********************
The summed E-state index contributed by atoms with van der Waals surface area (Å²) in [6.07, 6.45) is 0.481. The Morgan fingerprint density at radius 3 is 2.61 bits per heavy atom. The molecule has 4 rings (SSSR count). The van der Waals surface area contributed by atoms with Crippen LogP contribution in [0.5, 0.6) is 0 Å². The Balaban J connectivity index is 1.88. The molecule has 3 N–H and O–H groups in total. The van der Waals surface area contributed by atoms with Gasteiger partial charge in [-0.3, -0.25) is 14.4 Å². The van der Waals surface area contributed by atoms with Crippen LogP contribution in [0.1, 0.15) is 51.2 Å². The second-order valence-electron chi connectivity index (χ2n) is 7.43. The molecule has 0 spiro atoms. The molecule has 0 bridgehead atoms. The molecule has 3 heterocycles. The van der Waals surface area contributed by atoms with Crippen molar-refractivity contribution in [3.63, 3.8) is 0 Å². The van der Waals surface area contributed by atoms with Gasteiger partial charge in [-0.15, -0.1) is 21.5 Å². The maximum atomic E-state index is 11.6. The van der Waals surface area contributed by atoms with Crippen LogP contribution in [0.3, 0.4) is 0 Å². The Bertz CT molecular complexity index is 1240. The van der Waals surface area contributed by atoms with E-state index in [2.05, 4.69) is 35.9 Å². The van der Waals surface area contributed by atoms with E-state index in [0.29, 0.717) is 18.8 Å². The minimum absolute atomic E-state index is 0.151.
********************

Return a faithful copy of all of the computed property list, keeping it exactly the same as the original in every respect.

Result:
The summed E-state index contributed by atoms with van der Waals surface area (Å²) in [6.07, 6.45) is 0.481. The Morgan fingerprint density at radius 3 is 2.61 bits per heavy atom. The molecule has 4 rings (SSSR count). The van der Waals surface area contributed by atoms with Crippen LogP contribution in [0.5, 0.6) is 0 Å². The Balaban J connectivity index is 1.88. The molecule has 3 N–H and O–H groups in total. The van der Waals surface area contributed by atoms with Gasteiger partial charge in [-0.3, -0.25) is 14.4 Å². The van der Waals surface area contributed by atoms with Crippen LogP contribution in [0.1, 0.15) is 51.2 Å². The second-order valence-electron chi connectivity index (χ2n) is 7.43. The molecule has 0 spiro atoms. The molecule has 0 bridgehead atoms. The molecule has 3 heterocycles. The van der Waals surface area contributed by atoms with Crippen molar-refractivity contribution in [3.63, 3.8) is 0 Å². The van der Waals surface area contributed by atoms with Gasteiger partial charge in [-0.15, -0.1) is 21.5 Å². The maximum atomic E-state index is 11.6. The van der Waals surface area contributed by atoms with Crippen LogP contribution in [0.3, 0.4) is 0 Å². The Bertz CT molecular complexity index is 1240. The van der Waals surface area contributed by atoms with E-state index in [2.05, 4.69) is 35.9 Å². The van der Waals surface area contributed by atoms with E-state index in [0.29, 0.717) is 18.8 Å². The minimum absolute atomic E-state index is 0.151.